In December 1870 Edwin Ash, secretary of Richmond Football Club published a letter in the papers which said, "Those who play the rugby-type game should meet to form a code of practice as various clubs play to rules which differ from others, which makes the game difficult to play." On 26 January 1871 a meeting attended by representatives from 22 clubs was held in London at the Pall Mall Restaurant. As a result of this meeting the Rugby Football Union (RFU) was founded. Three lawyers who had been pupils at Rugby School drew up the first laws of the game which were approved in June 1871. The Club is one of seven of the original twenty-one clubs to have survived to this day.

Later historyEdit

Blackheat playing Oxford University in 1905

Blackheath initially played its matches on the Heath (meeting and changing at the Princess of Wales public house) but occasional interruptions from spectators led the club to move, initially to a private field (Richardson's Field) in Blackheath before moving to the Rectory Field in 1883.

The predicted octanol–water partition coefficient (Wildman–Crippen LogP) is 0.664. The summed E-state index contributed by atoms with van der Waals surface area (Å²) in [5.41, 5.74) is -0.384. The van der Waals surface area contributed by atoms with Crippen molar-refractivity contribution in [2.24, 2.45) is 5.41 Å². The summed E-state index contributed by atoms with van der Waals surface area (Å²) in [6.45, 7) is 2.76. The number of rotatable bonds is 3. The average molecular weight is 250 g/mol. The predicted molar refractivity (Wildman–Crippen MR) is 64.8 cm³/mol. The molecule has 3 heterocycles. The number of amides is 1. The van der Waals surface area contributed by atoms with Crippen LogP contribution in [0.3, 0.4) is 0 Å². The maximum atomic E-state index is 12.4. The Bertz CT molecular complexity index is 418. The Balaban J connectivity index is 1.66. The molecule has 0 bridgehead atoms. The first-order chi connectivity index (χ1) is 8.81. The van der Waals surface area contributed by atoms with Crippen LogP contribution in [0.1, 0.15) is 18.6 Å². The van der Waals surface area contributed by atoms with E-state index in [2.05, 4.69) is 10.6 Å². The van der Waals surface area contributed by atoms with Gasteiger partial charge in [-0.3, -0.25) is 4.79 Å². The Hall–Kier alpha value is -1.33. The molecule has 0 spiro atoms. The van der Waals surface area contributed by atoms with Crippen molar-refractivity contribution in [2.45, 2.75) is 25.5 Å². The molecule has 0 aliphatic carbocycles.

On 27 March 1871, England (captained by Blackheath's captain and with three other Club players in the 20-strong side) played Scotland at Raeburn Place, Edinburgh, losing by one point. This was the first international rugby union game in history. Richardson's Field hosted the first England v. Wales fixture on 19 February 1881, which England won, again with four Club players in the side. In 1982 Blackheath joined the list of winning teams at the Glengarth Sevens at Stockport R.U.F.C.

Blackheath were one of the opponents for The Original All Blacks on their 1905–06 northern hemisphere tour, the first-ever New Zealand rugby union tour outside of Australasia. The touring side ran out 32–0 victors.